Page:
Passing Privilege

CN: Rape Mention

For most trans women, “passing” refers to the ability to be perceived and treated by strangers as a cis woman. This can be determined by any number of things, including physical traits, gender expression, vocal pitch/tone, sexuality, and more.

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Hate the Sin, Hate the Sinner

CN: Religious Abuse, Queer-Antagonist Slurs, Violence, Sexual Assault, Self-Destructive Behavior, Disordered Eating, Suicide

Long before I knew I was queer I only knew I was “different”. But not the praise-worthy kind of different. This was the kind of different that had adults muttering and whispering behind raised eyebrows. I learned euphemisms like “creative”, “artistic”, “chatty” and “expressive” were not compliments in rural Arkansas, they were warning signs. Warning signs of what, exactly? I had no clue, but I knew from their expressions and hushed tones it was serious. Before I knew what I was, before I knew there were others like me, one word I used most often to think of myself was Freak.

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“You Don’t Look Trans”

Dear Cis Women,

If a trans woman trusts you enough to self-disclose, don’t say “You don’t look trans!” That’s not a compliment, it’s an insult to our trans sisters who apparently don’t meet with your approval.

Actually, we *do* look like trans women! Because we are trans women and this is what we look like. There is nothing wrong about looking like a trans woman unless you believe cis women to be superior. I’m sorry transmisogynist media has given you a very narrow idea of who we are, and I can understand that and try to be patient because it’s something even trans women have to unlearn. But rest assured, we’re just as varied in appearance as you are.

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Just Like You

Nearly five decades ago, the modern queer rights movement exploded from the grief and anger of the most marginalized members of our community: queer people of color, trans women, sex workers, and other people starved for justice took to the streets. Arrests were resisted, fires were lit, cops were assaulted, and our mothers refused to back down. The revolution had finally come and straights were going to have to put up with our shit for once.

People who weren’t there got inspired. They threw open their closets and forced the world to realize we were far more numerous than previously believed. Slowly it dawned on them that we were not some faceless and malicious boogie man, but their children and their neighbors and their co-workers. We weren’t scary, we were just like them!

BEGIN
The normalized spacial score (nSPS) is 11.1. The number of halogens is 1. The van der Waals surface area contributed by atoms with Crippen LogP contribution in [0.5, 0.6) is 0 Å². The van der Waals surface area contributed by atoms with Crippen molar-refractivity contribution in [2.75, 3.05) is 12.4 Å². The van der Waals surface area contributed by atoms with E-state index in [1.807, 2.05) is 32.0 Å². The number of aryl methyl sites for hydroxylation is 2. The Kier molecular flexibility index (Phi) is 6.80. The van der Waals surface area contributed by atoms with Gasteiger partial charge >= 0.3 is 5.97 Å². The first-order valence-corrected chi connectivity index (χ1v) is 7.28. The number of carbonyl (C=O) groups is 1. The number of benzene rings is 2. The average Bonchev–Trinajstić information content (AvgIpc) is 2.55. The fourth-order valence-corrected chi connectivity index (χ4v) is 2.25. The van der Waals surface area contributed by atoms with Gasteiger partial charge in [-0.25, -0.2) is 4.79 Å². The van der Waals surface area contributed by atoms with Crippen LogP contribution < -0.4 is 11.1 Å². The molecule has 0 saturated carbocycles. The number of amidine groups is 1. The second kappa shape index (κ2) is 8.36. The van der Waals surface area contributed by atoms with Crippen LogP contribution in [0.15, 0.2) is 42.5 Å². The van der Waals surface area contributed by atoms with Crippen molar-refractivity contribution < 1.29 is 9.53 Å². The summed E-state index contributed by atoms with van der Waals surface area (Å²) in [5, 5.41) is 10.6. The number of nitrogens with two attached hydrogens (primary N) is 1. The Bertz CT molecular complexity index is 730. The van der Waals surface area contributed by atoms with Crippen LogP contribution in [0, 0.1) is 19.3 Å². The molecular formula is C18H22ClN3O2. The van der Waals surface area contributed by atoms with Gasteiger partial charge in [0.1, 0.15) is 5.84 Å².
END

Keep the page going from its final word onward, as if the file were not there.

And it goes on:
As it turned out, only some of us weren’t scary.

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CN: Toxic media, transmisogyny, violence against women, suicide

I first learned about girls like me by watching an episode of Jerry Springer entitled, “My Girlfriend is Really a Man!” I might have been ten-years-old.

I saw the host introduce flamboyant women who the audience immediately booed. I heard the women try to explain themselves, but get interrupted too frequently to communicate anything. I watched in horror as their boyfriends’ reacted with more violence than I had ever witnessed between two real people on television. Never on daytime television had I actually witnessed a man punching and beating another women. But I did that day. And the audience cheered him on.

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Lesson Two: Vocabulary

Good afternoon class. Now that you’ve all had a chance to look over the syllabus, I’d like to set down a solid foundation of the non-oppressive language we will be using throughout the semester.

For some of you, these words will be familiar but the definitions may be slightly different. For others, this list will look like a foreign language. It does not matter to me what level of experience you already have in transfeminism discussions, for the purposes of this class we are all going to start from the beginning so there will be no confusion or misunderstanding.

A side note, many of your required reading will use slightly different language or definitions. I ask you to remember that language is an ever-evolving aspect of communication for all groups, not just trans women. If at any point during your reading you become confused or would like clarification, please do not hesitate to ask me for assistance. The last thing I want is for something as petty as word choice to get in the way of fighting transmisogyny.

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“Closets are for clothes, not people,” is a common battle cry of the queer rights movement. But many fail to appreciate the ways clothes can be used to trap us or free us.

Like it or not, humans make assumptions about other humans based on their bodies and the articles used to cover those bodies. As much as I genuinely believe clothes should not have gender attached to them, I also know I project a very different message to the world as a 28-year-old woman wearing jeans and flannel than I did when I was a 17-year-old kid wearing jeans and flannel.

Many people fail to realize (because they’ve never had to think about it) how much about our gender and sexuality we communicate through our clothing. And even fewer people realize how much others rely on our body and clothes to interpret clues about our gender and sexuality. This is why the same outfit on two different bodies can be interpreted in wildly different ways depending on their skin tone, haircut, fat distribution, size, height, and many other uncontrollable factors. And why even the same clothes worn at different points in our lives can communicate drastically different things.

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